Who is Patrick Ness?

Patrick Ness was born in the U.S. near Fort Belvoir army base, near Alexandria, Virginia, where his father was a lieutenant the US Army. They moved to Hawaii, where he lived until he was six, then spent the next ten years in Washington state, before moving to Los Angeles. Ness studied English Literature at the University of Southern California.
After graduating, he worked as corporate writer for a cable company. He published his first story in Genre magazine in 1997 and was working on his first novel when he moved to London in 1999.
Ness was naturalised a British citizen in 2005. He entered into a civil partnership with his partner in 2006, less than two months after the Civil Partnership Act came into force. In August 2013, Ness and his partner got married following the legalization of same-sex marriage in California.
Ness taught creative writing at Oxford University and has written and reviewed for The Daily Telegraph, The Times Literary Supplement, The Sunday Telegraph and The Guardian. He reviews for The Guardian as of July 2012[update]. He has been a Fellow of the Royal Literary Fund and was the first Writer in Residence for Booktrust.
Walker Books has published all four children's novels by Ness to date, one annually from 2008 to 2011. According to news coverage, "He turned to children's fiction after he had the idea for a world where it is impossible to escape information overload, and knew it was right for teenagers."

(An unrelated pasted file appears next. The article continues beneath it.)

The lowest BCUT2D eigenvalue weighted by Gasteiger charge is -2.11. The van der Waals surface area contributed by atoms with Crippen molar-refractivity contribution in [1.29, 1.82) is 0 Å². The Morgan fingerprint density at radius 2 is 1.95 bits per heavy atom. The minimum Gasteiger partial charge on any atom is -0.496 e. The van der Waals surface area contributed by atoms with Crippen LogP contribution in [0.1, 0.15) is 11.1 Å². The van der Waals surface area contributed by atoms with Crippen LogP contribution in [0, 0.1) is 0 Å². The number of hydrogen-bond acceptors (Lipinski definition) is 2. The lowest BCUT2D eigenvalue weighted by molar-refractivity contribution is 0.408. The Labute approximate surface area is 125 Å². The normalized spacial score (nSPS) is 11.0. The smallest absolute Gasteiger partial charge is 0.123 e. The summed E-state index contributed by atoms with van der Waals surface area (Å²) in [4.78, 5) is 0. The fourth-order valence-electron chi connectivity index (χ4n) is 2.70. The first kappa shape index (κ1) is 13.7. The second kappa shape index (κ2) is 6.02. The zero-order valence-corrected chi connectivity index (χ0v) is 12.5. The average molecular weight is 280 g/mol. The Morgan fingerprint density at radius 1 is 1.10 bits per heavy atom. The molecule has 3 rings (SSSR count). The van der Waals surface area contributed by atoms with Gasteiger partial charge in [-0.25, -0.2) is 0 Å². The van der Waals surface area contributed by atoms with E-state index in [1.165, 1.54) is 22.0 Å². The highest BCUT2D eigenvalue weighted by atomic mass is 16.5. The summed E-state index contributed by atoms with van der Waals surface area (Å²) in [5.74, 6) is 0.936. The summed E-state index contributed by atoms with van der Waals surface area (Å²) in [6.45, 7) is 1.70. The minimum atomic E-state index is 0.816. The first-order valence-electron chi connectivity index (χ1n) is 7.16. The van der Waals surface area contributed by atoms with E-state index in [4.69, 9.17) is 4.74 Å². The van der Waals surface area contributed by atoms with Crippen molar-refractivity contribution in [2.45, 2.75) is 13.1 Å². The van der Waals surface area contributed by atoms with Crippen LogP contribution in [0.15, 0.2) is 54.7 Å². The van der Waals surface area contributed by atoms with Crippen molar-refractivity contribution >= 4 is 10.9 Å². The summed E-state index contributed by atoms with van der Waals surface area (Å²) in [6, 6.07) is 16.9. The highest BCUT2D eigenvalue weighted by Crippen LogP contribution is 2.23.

The first was The Knife of Never Letting Go, and it won the annual Guardian Children's Fiction Prize, a once-in-a-lifetime book award judged by a panel of British children's writers. The Ask and the Answer and Monsters of Men were sequels to The Knife; jointly they are called the "Chaos Walking trilogy" and The Knife has been reissued with a front cover banner "Chaos Walking: Book One". Ness has also published three short stories in the Chaos Walking universe, the prequels "The New World" and "The Wide, Wide Sea", and "Snowscape", set after the events of Monsters of Men. A Monster Calls (2011) originated with Siobhan Dowd, another writer with the same editor at Walker, Denise Johnstone-Burt. Before her August 2007 death, Dowd and Johnstone-Burt had discussed the story and contracted for Dowd to write it. Afterward, Walker arranged separately with Ness to write and Jim Kay to illustrate, and those two completed the book without meeting. Ness won the Carnegie and Kay won the companion CILIP Kate Greenaway Medal (established 1955), the first time one book has won both medals.
On 7 May 2013, he was revealed to be the author of Tip of the Tongue, the May e-short featuring the Fifth Doctor and Nyssa as part Puffin's eleven Doctor Who e-shorts in honor of the show's 50th anniversary.